Sunday, Jun 17, 2018
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The land mine menace

THE Bush Administration has offered up a couple of fine initiatives in the worldwide effort to end the use of land mines - a cause dear to the heart of the late Princess Diana and a cause that won Vermonter Jody Williams and the International Campaign to Ban Land mines a joint Nobel peace prize in 1997.

But it disappoints that the United States won't sign a treaty banning these mines, as 150 other nations, including all other members of the North Atlantic Treaty Organization, have done. The treaty, which former President Bill Clinton also wouldn't endorse, bans production, use, stockpiling, and transfer of these antipersonnel mines.

The administration's stance is peculiar given that we've not used land mines since the 1991 Persian Gulf War, and mines planted long ago in South Korea to prevent an invasion from North Korea are, as of now, to be eliminated by 2010. It is also odd in light of the fact that of the estimated 60 million land mines extant in 60 countries, most were not planted by us, though we have a stockpile of 18 million of them.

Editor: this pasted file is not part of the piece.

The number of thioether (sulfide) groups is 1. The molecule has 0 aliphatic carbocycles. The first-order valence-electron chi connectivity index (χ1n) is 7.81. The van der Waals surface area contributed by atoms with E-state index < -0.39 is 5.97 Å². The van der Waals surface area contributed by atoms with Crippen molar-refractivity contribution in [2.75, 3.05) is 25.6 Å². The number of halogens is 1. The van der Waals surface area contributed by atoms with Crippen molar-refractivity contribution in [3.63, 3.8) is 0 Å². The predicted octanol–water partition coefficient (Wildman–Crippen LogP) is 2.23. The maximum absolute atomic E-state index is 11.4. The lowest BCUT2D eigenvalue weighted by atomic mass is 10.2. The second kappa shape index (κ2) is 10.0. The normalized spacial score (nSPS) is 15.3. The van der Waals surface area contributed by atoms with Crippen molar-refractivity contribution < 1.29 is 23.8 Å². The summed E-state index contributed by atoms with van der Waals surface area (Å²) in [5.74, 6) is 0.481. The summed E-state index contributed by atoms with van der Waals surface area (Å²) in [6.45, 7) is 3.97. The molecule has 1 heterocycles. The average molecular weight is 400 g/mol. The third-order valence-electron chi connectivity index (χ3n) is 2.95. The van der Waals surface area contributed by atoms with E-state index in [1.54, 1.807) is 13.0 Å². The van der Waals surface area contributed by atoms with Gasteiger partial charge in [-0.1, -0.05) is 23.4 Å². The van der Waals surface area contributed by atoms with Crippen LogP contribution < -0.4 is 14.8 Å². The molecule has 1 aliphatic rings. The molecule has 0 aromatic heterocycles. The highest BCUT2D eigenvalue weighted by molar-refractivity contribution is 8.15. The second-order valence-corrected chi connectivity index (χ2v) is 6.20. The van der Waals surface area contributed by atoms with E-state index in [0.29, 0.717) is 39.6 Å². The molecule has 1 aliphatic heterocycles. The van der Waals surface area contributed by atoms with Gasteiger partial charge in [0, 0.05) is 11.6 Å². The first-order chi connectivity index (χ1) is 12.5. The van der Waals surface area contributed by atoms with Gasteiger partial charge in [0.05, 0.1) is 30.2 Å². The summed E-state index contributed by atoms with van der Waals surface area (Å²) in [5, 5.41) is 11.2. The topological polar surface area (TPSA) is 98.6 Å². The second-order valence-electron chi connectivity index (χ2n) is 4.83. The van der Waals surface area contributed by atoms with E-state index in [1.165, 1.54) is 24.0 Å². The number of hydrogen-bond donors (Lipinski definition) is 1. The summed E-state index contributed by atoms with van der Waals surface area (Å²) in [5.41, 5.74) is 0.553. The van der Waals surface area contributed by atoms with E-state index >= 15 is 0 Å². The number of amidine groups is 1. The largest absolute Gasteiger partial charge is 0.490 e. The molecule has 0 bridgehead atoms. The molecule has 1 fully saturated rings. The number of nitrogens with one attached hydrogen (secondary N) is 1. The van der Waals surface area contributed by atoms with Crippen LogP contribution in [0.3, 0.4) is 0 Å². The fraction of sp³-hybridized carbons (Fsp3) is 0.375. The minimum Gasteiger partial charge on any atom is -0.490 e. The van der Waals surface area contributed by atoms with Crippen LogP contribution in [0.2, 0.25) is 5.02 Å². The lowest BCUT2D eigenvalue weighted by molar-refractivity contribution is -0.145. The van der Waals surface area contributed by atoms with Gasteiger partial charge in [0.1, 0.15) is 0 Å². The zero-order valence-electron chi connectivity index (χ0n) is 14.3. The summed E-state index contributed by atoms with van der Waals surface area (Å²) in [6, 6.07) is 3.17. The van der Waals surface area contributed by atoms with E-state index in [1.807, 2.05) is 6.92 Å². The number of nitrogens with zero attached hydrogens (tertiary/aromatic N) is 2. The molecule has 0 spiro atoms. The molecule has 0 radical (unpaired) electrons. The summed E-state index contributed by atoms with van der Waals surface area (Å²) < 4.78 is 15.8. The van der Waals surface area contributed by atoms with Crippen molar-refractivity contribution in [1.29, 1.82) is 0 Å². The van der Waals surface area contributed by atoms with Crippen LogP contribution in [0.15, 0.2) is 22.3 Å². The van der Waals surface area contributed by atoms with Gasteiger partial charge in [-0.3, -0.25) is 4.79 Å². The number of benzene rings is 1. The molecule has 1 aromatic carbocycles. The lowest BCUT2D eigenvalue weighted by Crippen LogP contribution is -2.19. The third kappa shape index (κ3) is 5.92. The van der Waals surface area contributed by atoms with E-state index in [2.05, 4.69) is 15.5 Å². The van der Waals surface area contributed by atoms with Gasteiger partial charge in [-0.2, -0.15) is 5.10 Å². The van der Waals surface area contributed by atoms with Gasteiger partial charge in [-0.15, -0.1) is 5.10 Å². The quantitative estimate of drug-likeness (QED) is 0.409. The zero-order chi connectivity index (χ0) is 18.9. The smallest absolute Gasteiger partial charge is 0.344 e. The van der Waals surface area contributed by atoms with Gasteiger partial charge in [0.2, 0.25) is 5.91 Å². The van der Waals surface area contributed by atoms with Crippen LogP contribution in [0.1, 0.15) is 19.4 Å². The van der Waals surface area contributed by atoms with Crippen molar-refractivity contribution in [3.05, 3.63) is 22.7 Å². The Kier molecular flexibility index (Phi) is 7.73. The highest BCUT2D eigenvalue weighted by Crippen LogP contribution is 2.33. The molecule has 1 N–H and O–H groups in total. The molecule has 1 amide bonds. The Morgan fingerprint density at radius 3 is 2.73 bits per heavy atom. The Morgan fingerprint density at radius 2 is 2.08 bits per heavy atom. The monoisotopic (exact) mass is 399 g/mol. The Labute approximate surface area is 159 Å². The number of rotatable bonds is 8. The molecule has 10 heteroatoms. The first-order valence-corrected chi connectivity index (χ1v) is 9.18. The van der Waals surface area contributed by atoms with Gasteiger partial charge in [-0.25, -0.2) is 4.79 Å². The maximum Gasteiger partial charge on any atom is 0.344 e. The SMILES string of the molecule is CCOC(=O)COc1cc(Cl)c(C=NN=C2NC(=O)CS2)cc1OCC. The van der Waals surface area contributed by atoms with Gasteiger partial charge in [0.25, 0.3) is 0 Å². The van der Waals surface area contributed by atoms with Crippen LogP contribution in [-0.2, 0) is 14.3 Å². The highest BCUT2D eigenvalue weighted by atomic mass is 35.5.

There is a plus side. Mr. Bush is to propose a 50 percent increase in spending, or $70 million, in fiscal 2005 to help 40 other countries remove land mines that are killing more than 10,000 people a year while serving no deterrent purpose.

He has also committed the nation to scrapping all land mines that don't have automatic timing devices that make them self-destruct, a first. Use of land mines aimed at destroying vehicles will require presidential consent. Both steps are excellent.

Within a year the United States will put at least eight grams of iron into stockpiled land mines to make them more easily detectable by minesweepers once deployed. That's also good. But as for ending the use of all land mines, even those that self-destruct, Mr. Bush has set a sorry example for the world and contributed to the reluctance of powers like China and Russia to join in limiting use of these weapons.

A big plus is the commitment to stop using "dumb" mines triggered by touch. Instead our military will employ only those with disarming timing devices that self-destruct. There was also no talk of getting rid of the 3 million-unit stockpile of "dumb" land mines that is part of the 18 million total.

The complex decision represents an effort by the administration to have its cake and eat it, to answer the humanitarian calls of the likes of Princess Diana and Jody Williams, yet still bow to the Pentagon.

The President could have shown the world a creative, positive leadership in arms control and humanitarianism. He did something, just not enough.

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